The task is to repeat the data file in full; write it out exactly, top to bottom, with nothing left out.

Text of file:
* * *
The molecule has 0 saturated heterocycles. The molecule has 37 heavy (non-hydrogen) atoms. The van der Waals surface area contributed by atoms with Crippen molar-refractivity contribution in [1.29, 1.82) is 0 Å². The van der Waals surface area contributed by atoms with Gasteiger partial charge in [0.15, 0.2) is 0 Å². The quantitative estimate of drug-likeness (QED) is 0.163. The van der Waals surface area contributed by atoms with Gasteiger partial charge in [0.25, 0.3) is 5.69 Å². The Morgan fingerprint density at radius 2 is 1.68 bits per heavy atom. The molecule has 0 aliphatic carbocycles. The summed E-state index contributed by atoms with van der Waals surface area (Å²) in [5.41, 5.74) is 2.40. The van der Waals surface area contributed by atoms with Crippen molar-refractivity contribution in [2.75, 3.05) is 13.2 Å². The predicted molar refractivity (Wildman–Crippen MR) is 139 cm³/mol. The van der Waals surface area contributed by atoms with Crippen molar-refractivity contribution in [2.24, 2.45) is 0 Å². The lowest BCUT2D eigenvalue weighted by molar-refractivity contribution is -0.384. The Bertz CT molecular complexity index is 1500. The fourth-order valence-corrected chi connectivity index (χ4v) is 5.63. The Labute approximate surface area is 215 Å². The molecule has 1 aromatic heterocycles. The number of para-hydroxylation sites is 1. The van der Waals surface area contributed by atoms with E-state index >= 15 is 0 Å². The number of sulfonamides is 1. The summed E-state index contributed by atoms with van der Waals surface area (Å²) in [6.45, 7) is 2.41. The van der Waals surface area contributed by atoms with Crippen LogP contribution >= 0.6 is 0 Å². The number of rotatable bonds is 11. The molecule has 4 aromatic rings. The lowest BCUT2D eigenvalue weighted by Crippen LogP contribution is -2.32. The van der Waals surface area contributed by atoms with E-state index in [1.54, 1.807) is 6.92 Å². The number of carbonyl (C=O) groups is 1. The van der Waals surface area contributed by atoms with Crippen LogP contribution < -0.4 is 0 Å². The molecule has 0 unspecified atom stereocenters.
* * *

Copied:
The molecule has 0 saturated heterocycles. The molecule has 37 heavy (non-hydrogen) atoms. The van der Waals surface area contributed by atoms with Crippen molar-refractivity contribution in [1.29, 1.82) is 0 Å². The van der Waals surface area contributed by atoms with Gasteiger partial charge in [0.15, 0.2) is 0 Å². The quantitative estimate of drug-likeness (QED) is 0.163. The van der Waals surface area contributed by atoms with Gasteiger partial charge in [0.25, 0.3) is 5.69 Å². The Morgan fingerprint density at radius 2 is 1.68 bits per heavy atom. The molecule has 0 aliphatic carbocycles. The summed E-state index contributed by atoms with van der Waals surface area (Å²) in [5.41, 5.74) is 2.40. The van der Waals surface area contributed by atoms with Crippen molar-refractivity contribution in [2.75, 3.05) is 13.2 Å². The predicted molar refractivity (Wildman–Crippen MR) is 139 cm³/mol. The van der Waals surface area contributed by atoms with Crippen molar-refractivity contribution in [2.24, 2.45) is 0 Å². The lowest BCUT2D eigenvalue weighted by molar-refractivity contribution is -0.384. The Bertz CT molecular complexity index is 1500. The fourth-order valence-corrected chi connectivity index (χ4v) is 5.63. The Labute approximate surface area is 215 Å². The molecule has 1 aromatic heterocycles. The number of para-hydroxylation sites is 1. The van der Waals surface area contributed by atoms with E-state index >= 15 is 0 Å². The number of sulfonamides is 1. The summed E-state index contributed by atoms with van der Waals surface area (Å²) in [6.45, 7) is 2.41. The van der Waals surface area contributed by atoms with Crippen LogP contribution >= 0.6 is 0 Å². The number of rotatable bonds is 11. The molecule has 4 aromatic rings. The lowest BCUT2D eigenvalue weighted by Crippen LogP contribution is -2.32. The van der Waals surface area contributed by atoms with E-state index in [1.54, 1.807) is 6.92 Å². The number of carbonyl (C=O) groups is 1. The van der Waals surface area contributed by atoms with Crippen LogP contribution < -0.4 is 0 Å². The molecule has 0 unspecified atom stereocenters.